Don’t get me wrong, the socks look fantastic. They are just a teeny bit too small for me, but you know what, my daughter’s feet are just a teeny bit smaller than mine and she has already claimed these socks with her own personal patriotic flag of sock ownership. So it’s all good.

Whether the socks are complete by the deadline for this blog or not, I’ll include photos of my progress. I’ll be honest, I was so disgusted with myself and my laziness in reading the pattern that I had to set the socks aside for a night or two. And there is no way I’m frogging a perfectly good pair of socks just because I (cough cough) modified the pattern.

Once these socks are complete, I’m determined to make the Nutkin pattern properly, for real, and to fit me. In the meantime these ones look very pretty and will make my daughter happy.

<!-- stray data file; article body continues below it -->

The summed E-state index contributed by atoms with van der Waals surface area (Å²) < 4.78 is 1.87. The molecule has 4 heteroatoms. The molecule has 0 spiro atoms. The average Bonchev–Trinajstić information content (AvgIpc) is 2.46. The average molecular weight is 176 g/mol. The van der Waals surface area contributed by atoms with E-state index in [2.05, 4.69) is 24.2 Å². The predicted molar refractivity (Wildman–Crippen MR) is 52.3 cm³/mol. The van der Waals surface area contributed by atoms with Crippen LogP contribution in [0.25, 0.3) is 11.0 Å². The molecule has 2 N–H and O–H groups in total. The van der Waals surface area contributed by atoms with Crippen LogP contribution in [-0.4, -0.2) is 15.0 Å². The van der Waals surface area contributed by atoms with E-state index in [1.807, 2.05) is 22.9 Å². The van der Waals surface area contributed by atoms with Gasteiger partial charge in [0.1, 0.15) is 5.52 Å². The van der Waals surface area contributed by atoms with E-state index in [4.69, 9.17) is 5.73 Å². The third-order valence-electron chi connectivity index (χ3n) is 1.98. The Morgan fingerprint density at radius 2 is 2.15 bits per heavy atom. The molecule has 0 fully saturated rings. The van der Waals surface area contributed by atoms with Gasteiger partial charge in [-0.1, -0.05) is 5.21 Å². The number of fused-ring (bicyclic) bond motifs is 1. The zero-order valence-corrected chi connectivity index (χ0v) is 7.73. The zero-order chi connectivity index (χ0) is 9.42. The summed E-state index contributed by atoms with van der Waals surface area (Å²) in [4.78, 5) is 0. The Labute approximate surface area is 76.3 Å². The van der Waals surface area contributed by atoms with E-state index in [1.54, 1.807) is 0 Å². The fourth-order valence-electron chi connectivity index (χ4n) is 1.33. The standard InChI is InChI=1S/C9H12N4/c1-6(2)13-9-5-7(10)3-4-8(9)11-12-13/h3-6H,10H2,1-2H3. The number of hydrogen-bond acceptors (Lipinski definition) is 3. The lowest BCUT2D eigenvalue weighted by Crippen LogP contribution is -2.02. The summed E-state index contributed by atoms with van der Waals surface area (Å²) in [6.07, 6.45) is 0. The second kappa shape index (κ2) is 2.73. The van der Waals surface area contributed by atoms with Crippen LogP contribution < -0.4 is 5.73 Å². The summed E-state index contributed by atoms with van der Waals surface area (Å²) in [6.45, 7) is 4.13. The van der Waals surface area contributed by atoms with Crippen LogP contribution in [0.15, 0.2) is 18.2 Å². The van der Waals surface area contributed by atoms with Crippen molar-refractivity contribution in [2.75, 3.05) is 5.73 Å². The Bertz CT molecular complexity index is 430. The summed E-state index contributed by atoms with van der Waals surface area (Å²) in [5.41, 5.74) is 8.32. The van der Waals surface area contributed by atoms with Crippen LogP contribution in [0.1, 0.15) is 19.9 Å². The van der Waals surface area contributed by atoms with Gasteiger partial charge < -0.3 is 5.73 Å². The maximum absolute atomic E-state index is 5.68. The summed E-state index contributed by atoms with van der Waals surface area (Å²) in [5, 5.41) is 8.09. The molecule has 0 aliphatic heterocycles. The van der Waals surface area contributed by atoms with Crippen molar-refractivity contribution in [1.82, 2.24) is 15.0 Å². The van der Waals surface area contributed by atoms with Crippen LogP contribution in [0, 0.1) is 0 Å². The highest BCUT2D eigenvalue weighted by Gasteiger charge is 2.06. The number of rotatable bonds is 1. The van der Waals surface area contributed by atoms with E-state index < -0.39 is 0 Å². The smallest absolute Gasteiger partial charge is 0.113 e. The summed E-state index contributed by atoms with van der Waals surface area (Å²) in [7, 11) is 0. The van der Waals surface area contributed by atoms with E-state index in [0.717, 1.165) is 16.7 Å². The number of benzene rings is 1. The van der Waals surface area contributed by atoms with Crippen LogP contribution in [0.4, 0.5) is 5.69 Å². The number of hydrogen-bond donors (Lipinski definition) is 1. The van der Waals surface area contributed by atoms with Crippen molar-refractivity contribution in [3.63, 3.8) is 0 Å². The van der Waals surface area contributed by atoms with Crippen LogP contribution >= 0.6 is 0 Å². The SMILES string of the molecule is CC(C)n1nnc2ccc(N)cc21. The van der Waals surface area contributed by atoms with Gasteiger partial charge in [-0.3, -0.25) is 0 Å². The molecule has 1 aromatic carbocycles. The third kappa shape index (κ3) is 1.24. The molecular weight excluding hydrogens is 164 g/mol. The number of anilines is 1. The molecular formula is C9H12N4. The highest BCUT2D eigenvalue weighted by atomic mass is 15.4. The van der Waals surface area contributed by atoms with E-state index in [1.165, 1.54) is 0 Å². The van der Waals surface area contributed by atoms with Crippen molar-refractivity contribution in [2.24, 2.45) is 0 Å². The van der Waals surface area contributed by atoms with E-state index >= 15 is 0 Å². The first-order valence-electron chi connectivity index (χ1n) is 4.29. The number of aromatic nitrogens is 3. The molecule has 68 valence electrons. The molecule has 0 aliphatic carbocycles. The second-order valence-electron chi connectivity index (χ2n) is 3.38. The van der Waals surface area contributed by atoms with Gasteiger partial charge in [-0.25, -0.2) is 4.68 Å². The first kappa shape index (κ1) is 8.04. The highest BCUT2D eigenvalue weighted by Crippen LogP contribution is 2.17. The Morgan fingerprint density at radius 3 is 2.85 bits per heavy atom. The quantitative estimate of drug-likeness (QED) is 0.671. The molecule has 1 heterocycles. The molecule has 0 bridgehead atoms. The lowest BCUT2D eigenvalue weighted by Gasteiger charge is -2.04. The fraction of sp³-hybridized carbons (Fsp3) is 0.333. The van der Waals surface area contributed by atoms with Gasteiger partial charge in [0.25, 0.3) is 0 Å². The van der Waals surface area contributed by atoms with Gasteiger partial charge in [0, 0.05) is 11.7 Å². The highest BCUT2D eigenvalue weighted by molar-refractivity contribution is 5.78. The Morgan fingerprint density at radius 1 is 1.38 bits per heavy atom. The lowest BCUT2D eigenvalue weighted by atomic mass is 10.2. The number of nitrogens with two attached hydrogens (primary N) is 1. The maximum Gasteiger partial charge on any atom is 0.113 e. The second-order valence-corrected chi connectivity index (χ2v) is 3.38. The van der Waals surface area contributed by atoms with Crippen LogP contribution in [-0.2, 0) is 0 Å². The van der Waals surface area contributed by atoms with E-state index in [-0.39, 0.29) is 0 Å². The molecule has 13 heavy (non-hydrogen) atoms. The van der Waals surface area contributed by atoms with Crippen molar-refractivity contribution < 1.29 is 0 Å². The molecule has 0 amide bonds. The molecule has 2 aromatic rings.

The Estelle Sock Twins yarn I’m using is lovely. It’s quite soft. The gradient colourway makes it fun to knit. I found myself pushing to do another round, another round, another round, because I was anticipating the change to the colour. I’m curious to see how tall of a sock I’ll be able to get out of the two matched cakes of sock yarn. I am determined to knit to the end of the balls just to see. I am fairly certain that even with the patterned knitting they should give me a decent knee sock.

Next, I think I’ll knit up a pair of Nutkin inspired knee socks for myself out of Lang Jawoll Sock Twin yarn. The hardest part will be choosing the colour… well, no it won’t. I’m a sucker for yellow sock yarn. It will be the yellow one. Yup. Maybe I’ll even read the instructions for those ones.

Maybe…

Happy Knitting!